Also I feel you on the apartment hunting. Moving in a big city can be an absolute nightmare, but I love your boss's suggestion. My mom always says the same thing to me :) "Obviously that one wasn't meant for you, just keep at it, you can only have one [apartment, job, boyfriend... ] at a time" or "You only need someone to say yes once" It definitely helps keep my head on straight.

    1. Oh I can imagine it's the same in New York indeed! When there are a lot of people and few appartments at an affordable range, it's all about luck. I like your mother's advice, it's interesting indeed. I remember saying that to my fiancé when he was looking for a job in Paris: he was complaining there were so few jobs in his area available at once, and I used to answer "but you need only one job, one person to say yes". I guess it's the same for appartments :)

  5. Est-ce que je peux commenter en français (j’ai lu ton interview… ;) ). Je parviendrais sans doute à bafouiller quelques trucs en anglais mais cela serait un peu plus laborieux pour moi, et pas dit que cela serait très agréable à lire pour toi !!...
    Bravo pour ton site, que j’ai découvert il y a peu de temps. Je me retrouve dans pas mal de tes derniers articles. :)
    C’est très sympa ces petites brèves en vrac.

    J’ai commencé la méditation à petites doses il y a quelques semaines, tellement j’en avais assez de penser sans arrêt, d’être préoccupée, d’avoir ces choses pas forcément utiles qui tournent en boucle dans ma tête (oui, moi aussi j’ai tendance à penser que l’objectif de revenir maintes et maintes fois à sa respiration et ses sensations lors de la méditation est, à terme, d’essayer de rester plus longtemps attaché à cela et donc d’avoir les pensées qui divaguent moins).
    Lorsque je ne fais “rien” (méditation), j’ai l’impression de pouvoir commencer à libérer un peu d’espace dans ma tête, quelques secondes par-ci par là, mais je serais aussi intéressée par des méthodes de “méditation active”, de “méditation alors que l’on fait quelque chose” (il me semble que cela se trouve moins ??)… J’ai beau lire que c’est bien de se concentrer, lorsque l’on fait la vaisselles ou je ne sais quoi d’autre, sur ses sensations, ce que l’on voit, ce que l’on fait, j’ai beaucoup de mal, pour le moment (les conseils sont souvent moins concrets que le tien).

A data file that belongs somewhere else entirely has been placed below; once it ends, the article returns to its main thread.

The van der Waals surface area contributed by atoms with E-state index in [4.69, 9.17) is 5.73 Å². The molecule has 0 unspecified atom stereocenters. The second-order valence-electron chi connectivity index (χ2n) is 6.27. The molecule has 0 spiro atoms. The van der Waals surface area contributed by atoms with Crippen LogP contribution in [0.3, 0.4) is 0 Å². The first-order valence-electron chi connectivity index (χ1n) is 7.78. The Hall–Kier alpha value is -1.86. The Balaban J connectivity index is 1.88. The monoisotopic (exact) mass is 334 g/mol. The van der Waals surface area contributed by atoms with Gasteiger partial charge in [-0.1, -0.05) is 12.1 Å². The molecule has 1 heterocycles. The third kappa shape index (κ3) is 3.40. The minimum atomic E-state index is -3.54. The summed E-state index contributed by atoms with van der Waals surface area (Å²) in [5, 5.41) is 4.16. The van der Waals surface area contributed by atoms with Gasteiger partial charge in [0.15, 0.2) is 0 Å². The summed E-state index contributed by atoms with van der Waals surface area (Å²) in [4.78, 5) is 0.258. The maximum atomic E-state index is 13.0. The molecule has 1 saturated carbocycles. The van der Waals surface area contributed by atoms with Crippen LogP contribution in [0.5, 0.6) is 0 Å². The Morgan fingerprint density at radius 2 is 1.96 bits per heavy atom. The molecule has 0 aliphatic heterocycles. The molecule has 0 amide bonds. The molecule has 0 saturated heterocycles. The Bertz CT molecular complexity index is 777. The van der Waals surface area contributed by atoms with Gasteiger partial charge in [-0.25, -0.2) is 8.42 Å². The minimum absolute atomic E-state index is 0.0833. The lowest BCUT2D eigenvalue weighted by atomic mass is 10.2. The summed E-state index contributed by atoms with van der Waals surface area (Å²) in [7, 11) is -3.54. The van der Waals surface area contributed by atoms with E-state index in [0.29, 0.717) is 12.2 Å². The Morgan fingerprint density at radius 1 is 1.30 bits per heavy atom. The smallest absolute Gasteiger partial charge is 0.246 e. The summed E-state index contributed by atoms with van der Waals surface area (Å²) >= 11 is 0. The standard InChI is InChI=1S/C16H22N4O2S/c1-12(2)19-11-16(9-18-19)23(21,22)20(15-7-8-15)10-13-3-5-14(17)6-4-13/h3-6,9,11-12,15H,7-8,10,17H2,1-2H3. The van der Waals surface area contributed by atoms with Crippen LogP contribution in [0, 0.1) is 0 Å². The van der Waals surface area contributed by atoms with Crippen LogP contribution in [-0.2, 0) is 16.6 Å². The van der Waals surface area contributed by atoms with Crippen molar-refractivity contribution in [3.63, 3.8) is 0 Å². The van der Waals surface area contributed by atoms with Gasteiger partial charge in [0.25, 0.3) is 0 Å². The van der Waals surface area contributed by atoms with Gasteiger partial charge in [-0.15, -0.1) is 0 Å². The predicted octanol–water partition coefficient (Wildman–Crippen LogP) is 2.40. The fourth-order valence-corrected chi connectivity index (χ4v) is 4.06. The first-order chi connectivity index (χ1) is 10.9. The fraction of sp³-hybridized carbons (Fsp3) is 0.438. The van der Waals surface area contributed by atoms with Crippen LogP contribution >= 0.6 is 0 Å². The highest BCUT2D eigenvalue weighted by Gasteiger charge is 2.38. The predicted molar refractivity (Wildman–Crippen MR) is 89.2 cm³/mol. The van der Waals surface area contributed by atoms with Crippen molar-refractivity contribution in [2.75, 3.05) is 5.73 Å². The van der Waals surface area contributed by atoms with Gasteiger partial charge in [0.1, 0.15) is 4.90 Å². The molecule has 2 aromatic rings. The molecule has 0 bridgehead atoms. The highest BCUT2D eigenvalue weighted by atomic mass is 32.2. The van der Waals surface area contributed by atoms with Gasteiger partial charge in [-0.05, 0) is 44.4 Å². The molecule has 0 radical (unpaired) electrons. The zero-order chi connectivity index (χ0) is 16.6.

L’autre jour, je taillais mes hortensias et ce n’était pas très fun, j’avais un peu froid... Le “self-talk” était insupportable et inarrêtable… J’ai remarqué que, sans doute par manque de confiance en moi, j’imagine souvent que quelqu’un critique ce que je fais et j’essaie d’échafauder un discours pour me justifier, expliquer pourquoi je fais comme cela etc. Cela pourrait éventuellement sembler constructif, vu comme cela, mais en fait, ça ne l’est pas.
    J’essayais, comme toi, de me raccrocher à ce que je faisais ou voyais (la couleur des feuilles, le bruit du sécateur, la lumière sur les branches…), mais je ne parviens pas du coup à faire comme si j’écrivais à propos de cela. Déjà, dicter un texte à mon ordinateur, j’en suis incapable… ;)
    Est-ce que tu arrives vraiment à penser comme si tu dictais un roman ou un texte poétique ou s’agit-il plus de décrire ce que tu ressens ??

    1. Bon je vais répondre en deux temps du coup :) Merci beaucoup pour ce partage, au contraire c'est très intéressant de lire les expériences et questionnements d'autres personnes! Je me suis aussi penchée sur cette "méditation active", j'ai retrouvé des astuces sous le thème de la "pleine conscience", en fait les exercices de pleine conscience consistent à se forcer à être dans l'instant présent pendant des tâches quotidiennes, comme faire la vaisselle par exemple. Je trouve l'idée très intéressante, mais toujours difficile à mettre en place, surtout pour les gens qui, comme moi, sont tout le temps en train de penser à mille trucs.

      Au final je pense qu'il doit exister des "trucs" personnels qui marchent pour chacun. Dans mon cas, en effet, je décris ces sensations, mais comme si j'étais en train d'écrire un paragraphe descriptif dans un livre - comme si le personnage principal était en train de se faire masser. Au final, il s'agit en effet de décrire mes sensations, ce que j'entends, ce que je ressens. J'ai trouvé cela efficace parce que ça me force à réfléchir à ce que je ressens, donc à me concentrer sur mes sensations, et ça force mon esprit à se concentrer sur trouver les mots justes pour décrire ce que je ressens, ce qui fait qu'il reste concentré sur la tâche au lieu de partir ailleurs. Mais je peux comprendre que ce soit compliqué pour quelqu'un qui n'a pas forcément l'habitude d'écrire des textes descriptifs! Peut-être qu'une méthode en images marcherait mieux par exemple?